A number of agents with distinct toxicities are used as rodenticides. The clinical approach to rodenticide exposure is determined by whether the nature of the toxin is known or unknown or whether delayed toxicity is suspected. Identifying product name is essential for appropriate management, but actual active ingredients need to be known over the commercial name. It must be recognized that similar brand names are used for more than one agent and that some agents are no longer on the market but remain on consumers' shelves. The time of ingestion and onset of clinical symptoms should be elicited. If a specific agent is identified, evaluation and treatment are determined. It must be recognized that chemicals can be mistakenly termed rodenticides when obtaining a history and that ingestion may involve coingestants.
If a clinician only knows that a rodenticide was ingested, specific odors or CNS, cardiopulmonary, gastrointestinal, skeletal muscle, metabolic, or hemorrhagic signs and symptoms may suggest a specific toxin. A metabolic acidosis suggests sodium monofluoroacetate or its derivatives. Painful paresthesias and metallic densities on abdominal radiographs suggest thallium ingestion. Emesis and cardiac dysrythmias suggest red squill poisoning. An abnormally high PT suggests superwarfarin ingestions, but the Pt may be normal initially.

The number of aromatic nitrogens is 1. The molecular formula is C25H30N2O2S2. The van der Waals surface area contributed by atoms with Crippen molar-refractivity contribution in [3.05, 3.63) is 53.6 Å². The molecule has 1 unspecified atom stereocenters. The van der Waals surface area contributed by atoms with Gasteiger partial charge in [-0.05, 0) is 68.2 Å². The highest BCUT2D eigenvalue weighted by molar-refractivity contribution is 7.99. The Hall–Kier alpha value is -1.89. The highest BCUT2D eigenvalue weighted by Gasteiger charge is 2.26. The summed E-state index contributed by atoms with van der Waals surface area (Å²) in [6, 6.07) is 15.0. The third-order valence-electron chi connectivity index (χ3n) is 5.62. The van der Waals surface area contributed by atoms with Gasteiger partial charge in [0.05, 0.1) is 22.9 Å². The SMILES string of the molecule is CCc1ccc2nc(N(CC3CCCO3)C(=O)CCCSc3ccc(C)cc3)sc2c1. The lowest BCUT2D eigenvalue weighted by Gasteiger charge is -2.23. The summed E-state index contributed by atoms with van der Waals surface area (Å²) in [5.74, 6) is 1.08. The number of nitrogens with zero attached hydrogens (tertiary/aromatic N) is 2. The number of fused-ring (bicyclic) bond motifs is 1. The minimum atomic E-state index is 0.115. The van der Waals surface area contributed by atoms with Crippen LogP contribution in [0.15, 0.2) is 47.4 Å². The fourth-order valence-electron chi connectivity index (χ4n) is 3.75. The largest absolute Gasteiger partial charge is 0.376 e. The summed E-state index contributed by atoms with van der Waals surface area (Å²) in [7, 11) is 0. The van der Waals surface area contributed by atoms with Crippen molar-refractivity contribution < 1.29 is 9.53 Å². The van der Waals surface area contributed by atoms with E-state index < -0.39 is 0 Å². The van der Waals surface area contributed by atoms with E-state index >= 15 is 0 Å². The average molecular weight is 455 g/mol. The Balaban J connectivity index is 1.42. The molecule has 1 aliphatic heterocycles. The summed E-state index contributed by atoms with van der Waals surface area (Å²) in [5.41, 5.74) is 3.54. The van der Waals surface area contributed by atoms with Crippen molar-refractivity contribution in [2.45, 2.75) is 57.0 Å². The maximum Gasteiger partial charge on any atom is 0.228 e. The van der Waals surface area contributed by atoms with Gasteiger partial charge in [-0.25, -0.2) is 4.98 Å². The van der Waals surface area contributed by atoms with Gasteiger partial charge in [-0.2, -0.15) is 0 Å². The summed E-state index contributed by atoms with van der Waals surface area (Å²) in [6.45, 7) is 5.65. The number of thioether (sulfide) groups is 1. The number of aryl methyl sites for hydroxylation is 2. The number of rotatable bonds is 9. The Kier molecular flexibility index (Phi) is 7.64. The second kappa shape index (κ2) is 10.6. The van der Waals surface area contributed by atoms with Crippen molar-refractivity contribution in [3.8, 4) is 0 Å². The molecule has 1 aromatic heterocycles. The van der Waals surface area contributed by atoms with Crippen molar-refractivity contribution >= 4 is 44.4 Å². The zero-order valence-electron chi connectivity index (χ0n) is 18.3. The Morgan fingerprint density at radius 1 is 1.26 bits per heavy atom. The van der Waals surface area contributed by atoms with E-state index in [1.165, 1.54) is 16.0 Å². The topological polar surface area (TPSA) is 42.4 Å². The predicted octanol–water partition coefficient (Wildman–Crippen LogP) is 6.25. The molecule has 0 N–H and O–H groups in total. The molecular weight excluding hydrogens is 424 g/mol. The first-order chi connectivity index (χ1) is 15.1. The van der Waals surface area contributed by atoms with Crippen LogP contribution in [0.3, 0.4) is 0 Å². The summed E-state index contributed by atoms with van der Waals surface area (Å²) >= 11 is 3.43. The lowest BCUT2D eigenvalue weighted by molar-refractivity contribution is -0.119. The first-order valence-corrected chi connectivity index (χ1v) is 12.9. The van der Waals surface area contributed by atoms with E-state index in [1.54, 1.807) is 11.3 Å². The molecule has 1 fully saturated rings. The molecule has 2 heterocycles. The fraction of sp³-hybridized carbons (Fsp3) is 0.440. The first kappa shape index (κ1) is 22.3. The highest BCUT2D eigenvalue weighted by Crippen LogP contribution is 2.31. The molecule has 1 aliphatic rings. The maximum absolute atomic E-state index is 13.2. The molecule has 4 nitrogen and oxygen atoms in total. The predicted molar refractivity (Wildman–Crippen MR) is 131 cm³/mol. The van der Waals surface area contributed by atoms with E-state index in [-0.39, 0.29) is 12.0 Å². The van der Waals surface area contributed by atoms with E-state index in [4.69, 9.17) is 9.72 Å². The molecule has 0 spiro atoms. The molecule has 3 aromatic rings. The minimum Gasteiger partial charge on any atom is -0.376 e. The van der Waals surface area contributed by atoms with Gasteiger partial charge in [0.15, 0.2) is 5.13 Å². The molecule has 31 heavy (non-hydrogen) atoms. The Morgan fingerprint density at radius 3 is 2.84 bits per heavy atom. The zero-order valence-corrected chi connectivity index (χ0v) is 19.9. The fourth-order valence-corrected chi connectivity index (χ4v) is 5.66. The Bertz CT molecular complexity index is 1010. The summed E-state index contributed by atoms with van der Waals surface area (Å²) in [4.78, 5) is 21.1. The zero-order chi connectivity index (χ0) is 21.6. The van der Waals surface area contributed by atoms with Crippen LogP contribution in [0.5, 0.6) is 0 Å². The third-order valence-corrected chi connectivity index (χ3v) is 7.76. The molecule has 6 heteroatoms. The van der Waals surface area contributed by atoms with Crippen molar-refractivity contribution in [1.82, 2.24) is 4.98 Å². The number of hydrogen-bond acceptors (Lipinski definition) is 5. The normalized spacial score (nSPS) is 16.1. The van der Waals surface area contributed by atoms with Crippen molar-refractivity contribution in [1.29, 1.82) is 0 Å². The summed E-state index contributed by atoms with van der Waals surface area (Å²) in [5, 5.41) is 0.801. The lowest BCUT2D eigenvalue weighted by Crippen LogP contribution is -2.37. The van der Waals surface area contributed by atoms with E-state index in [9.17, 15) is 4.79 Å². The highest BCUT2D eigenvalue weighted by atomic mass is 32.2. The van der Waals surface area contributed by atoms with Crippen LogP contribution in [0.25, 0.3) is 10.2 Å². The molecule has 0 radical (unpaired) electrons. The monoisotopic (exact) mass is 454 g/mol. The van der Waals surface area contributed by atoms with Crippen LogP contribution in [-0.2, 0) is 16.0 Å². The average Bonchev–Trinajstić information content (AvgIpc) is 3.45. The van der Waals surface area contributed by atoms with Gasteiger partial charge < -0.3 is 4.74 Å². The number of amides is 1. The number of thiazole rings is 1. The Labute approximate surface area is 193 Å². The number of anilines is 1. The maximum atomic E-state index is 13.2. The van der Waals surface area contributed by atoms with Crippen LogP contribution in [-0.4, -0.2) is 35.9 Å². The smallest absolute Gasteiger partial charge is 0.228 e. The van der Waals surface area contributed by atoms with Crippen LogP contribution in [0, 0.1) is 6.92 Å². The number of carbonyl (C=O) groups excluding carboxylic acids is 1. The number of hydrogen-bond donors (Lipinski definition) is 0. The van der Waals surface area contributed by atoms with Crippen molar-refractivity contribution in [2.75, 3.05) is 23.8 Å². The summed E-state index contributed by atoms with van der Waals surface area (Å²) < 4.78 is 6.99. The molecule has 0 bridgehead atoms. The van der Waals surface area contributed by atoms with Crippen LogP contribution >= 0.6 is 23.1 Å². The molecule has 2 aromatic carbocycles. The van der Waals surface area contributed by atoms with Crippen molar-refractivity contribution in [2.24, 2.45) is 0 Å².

Initial assessment includes immediate identification and resuscitation of any airway compromise, respiratory failure, or cardiovascular collapse. Vital signs including an accurate core temperature should be obtained immediately. Administration of diagnostic/therapeutic substrates should be considered. Orogastric lavage may be indicated if ingestion took place within 1 h, followed by activated charcoal and a cathartic. Specific antidotes are considered. Blood chemistries other than an initial PT are not particularly helpful unless the patient is clinically symptomatic.
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